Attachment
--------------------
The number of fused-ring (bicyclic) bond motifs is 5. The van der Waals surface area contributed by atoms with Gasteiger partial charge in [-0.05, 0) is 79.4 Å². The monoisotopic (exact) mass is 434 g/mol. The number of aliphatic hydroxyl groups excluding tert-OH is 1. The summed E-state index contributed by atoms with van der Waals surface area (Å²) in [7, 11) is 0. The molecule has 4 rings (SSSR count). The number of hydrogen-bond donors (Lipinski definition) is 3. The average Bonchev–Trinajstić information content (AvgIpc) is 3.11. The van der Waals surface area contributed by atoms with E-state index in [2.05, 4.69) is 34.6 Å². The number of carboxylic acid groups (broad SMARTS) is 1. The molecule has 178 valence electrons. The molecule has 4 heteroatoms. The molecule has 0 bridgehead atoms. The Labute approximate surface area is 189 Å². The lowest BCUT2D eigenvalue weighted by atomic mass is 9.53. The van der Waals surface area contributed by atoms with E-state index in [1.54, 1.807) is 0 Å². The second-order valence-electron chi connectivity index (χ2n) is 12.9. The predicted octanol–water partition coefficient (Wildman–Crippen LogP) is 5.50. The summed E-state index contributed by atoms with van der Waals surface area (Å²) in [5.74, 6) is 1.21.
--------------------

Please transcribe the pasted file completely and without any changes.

The number of fused-ring (bicyclic) bond motifs is 5. The van der Waals surface area contributed by atoms with Gasteiger partial charge in [-0.05, 0) is 79.4 Å². The monoisotopic (exact) mass is 434 g/mol. The number of aliphatic hydroxyl groups excluding tert-OH is 1. The summed E-state index contributed by atoms with van der Waals surface area (Å²) in [7, 11) is 0. The molecule has 4 rings (SSSR count). The number of hydrogen-bond donors (Lipinski definition) is 3. The average Bonchev–Trinajstić information content (AvgIpc) is 3.11. The van der Waals surface area contributed by atoms with E-state index in [2.05, 4.69) is 34.6 Å². The number of carboxylic acid groups (broad SMARTS) is 1. The molecule has 178 valence electrons. The molecule has 4 heteroatoms. The molecule has 0 bridgehead atoms. The Labute approximate surface area is 189 Å². The lowest BCUT2D eigenvalue weighted by atomic mass is 9.53. The van der Waals surface area contributed by atoms with E-state index in [1.54, 1.807) is 0 Å². The second-order valence-electron chi connectivity index (χ2n) is 12.9. The predicted octanol–water partition coefficient (Wildman–Crippen LogP) is 5.50. The summed E-state index contributed by atoms with van der Waals surface area (Å²) in [5.74, 6) is 1.21.